There are many classification system for learning from and predicting the whole distribution of radiologists’ annotations. Such approach can be beneficial for CAD purposes for several reasons: learning from the distribution of annotations will help to avoid the loss of potentially important information when classification system has no knowledge on radiologists’ level of expertise.
Segmentation can be carried out on Fully Automated (FA) or Semi-automated (SA) or hybrid systems. While the FA systems require one or few control points, SA require more controls points which is a great deal of labor on user but the resulting system proves to be robust and can deal with challenging cases.
Luna16 helps to estimate the performance evaluation of different CAD systems, where each participant in this framework develops their algorithm and performs the tests on the same available dataset. The outcome of this challenge suggested that individual systems when combined yields better detection rate and sensitivity. The challenge consists of 2 separate tracks.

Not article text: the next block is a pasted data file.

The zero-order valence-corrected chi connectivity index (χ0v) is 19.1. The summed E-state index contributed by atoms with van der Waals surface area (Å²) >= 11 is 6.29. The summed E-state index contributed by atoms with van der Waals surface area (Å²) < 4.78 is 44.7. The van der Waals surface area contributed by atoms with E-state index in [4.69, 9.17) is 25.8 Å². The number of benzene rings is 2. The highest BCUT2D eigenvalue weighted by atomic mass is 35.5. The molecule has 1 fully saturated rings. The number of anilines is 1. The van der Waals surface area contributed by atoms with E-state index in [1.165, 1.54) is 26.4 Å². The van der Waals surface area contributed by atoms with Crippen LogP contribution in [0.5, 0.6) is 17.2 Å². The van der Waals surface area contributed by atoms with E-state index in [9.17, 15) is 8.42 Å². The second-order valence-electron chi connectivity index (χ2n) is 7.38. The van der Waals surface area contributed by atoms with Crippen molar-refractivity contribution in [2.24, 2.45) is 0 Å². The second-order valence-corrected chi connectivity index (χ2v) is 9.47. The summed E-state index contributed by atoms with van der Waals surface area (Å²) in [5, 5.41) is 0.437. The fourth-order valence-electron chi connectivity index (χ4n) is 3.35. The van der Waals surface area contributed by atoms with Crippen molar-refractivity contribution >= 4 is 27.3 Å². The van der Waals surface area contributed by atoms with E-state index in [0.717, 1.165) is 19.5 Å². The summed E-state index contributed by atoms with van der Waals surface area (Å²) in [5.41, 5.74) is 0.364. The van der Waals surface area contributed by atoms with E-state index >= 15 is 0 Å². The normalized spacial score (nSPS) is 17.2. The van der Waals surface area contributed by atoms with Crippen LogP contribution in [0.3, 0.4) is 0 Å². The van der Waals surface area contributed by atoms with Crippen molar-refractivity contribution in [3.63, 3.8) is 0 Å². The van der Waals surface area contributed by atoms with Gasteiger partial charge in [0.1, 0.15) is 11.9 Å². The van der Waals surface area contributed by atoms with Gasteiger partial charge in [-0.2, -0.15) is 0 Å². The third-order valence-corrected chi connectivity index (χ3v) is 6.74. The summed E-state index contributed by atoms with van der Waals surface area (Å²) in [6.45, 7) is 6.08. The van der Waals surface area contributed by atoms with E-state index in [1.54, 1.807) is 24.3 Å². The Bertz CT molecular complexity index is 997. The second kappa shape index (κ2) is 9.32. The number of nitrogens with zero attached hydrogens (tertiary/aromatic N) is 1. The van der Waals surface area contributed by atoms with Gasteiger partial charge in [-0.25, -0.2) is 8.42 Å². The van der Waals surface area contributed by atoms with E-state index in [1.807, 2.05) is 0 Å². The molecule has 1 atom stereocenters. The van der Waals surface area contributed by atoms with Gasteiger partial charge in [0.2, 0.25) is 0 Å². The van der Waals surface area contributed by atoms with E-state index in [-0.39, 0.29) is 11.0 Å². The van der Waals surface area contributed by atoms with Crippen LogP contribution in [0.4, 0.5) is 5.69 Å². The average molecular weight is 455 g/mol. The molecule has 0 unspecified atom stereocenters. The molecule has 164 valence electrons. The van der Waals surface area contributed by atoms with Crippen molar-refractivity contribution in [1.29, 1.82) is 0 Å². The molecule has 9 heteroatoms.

While many technologies use pre-defined, hand-engineered feature models, a new technology where in custom radiomic sequencers is discovered that can generate radiomic sequences consisting of abstract imaging-based features tailored for characterizing lung tumor phenotype. Radiomics focuses on high-throughput extraction and analysis of a large number of imaging-based features for quantitative characterization and analysis of tumor. To implement concept of discovery radiomics for lung cancer detection, we introduce a deep convolutional radiomic sequencer that is discovered using a deep convolutional neural network. Since the custom radiomic sequencers are dependent on the data on which it is learned, the discovered radiomic sequencers produce highly tailor-made radiomic sequences for the tumor type, in this case lung lesions.